Redwoods produce a lot of natural litter or mulch to help with the moisture retention. It also insulates the roots from the hot sun, especially those trees where the lower branches have been removed. A two- to three-inch mulch layer under the canopy and beyond is recommended. It’s not necessary to mulch the base of the trees.

In addition, your gardening service should be discouraged from removing this valuable covering. When the temperatures are over 80°F, I would be watering weekly.

In summary, water and mulch are the keys to keeping your trees healthy.

Buzz Bertolero is Executive Vice President of Navlet’s Garden Centers and a California Certified Nursery Professional. Send questions by email to This e-mail address is being protected from spambots. You need JavaScript enabled to view it or to 360 Civic Drive, Ste. “D,” Pleasant Hill, CA 94523, and on Facebook at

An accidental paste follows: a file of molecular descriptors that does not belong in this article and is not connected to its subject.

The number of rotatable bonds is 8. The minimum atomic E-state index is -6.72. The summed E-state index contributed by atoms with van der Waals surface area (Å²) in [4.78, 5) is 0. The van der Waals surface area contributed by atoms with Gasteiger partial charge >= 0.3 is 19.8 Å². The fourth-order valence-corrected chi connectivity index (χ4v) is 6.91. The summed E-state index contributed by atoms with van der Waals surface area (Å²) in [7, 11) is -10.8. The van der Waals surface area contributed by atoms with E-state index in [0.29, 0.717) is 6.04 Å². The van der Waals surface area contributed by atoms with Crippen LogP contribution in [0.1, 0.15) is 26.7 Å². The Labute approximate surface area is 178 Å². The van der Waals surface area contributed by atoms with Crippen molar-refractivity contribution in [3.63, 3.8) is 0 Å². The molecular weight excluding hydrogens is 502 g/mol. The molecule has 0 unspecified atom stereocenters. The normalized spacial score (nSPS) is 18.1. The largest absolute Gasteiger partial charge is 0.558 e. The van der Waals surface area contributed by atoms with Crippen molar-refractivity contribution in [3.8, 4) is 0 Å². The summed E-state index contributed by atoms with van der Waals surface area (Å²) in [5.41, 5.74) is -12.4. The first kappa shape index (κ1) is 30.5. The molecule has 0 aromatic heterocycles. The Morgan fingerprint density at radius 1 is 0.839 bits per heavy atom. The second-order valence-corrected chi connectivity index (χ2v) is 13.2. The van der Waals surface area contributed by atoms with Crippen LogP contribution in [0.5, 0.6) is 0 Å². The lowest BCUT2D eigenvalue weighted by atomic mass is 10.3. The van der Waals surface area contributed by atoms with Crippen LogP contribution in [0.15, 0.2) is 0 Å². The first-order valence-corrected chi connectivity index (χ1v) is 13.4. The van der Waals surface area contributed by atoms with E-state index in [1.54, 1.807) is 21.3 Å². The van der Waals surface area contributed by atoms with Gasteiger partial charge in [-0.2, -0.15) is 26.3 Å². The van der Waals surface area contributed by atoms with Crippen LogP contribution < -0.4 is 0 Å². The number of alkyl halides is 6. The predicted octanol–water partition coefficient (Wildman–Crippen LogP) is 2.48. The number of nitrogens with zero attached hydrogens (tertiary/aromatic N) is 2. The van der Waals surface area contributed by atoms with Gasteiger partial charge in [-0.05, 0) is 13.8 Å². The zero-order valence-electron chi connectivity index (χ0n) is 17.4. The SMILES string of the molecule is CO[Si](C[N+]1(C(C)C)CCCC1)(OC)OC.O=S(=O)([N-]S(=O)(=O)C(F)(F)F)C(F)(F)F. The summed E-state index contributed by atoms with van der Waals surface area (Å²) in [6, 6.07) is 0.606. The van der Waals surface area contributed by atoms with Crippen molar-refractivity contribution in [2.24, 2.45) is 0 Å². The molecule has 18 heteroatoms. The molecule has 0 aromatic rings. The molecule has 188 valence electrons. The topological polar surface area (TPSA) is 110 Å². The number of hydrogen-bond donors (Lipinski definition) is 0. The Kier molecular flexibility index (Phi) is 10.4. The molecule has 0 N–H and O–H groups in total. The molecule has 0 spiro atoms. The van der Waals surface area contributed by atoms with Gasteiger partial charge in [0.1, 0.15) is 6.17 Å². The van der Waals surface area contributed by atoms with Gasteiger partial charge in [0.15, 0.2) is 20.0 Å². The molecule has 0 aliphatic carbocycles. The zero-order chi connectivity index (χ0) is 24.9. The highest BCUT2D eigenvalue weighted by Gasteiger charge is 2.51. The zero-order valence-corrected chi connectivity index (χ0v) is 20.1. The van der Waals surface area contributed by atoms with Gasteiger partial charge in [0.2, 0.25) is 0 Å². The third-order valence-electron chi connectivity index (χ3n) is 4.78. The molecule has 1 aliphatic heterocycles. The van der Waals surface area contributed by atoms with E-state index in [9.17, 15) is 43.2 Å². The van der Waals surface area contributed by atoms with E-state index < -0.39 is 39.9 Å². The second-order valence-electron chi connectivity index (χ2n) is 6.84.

Open Homes • 04-16-15 | Print |  E-mail
Thursday, 16 April 2015 13:58
Home Sales • 04-16-15 | Print |  E-mail
Thursday, 16 April 2015 13:57
Home Warranties Rise to the Rescue | Print |  E-mail
Thursday, 02 April 2015 11:46


It’s a typical scenario — homebuyers, plunking down substantial amounts of hard-earned shekels to buy a home, are usually unprepared for unwelcome surprises that may arise after the deal has closed.

Whether it’s a dishwasher that suddenly quits, pipes that spring a leak or a heater that turns cold, nothing makes the “new-home” glow burn off faster than having a substantive issue strike soon after closing.

As reality sets in and buyers are confronted with problems they didn’t plan on and don’t have the money to cover, excitement can turn to despair.

Enter the Home Warranty.

Designed to be the first line of defense after a transaction has closed, savvy sellers have discovered that it’s in their best interest to provide buyers with a Home Warranty. After all, sellers want to sell their home and leave — they don’t want to field calls about issues that may erupt after the sale.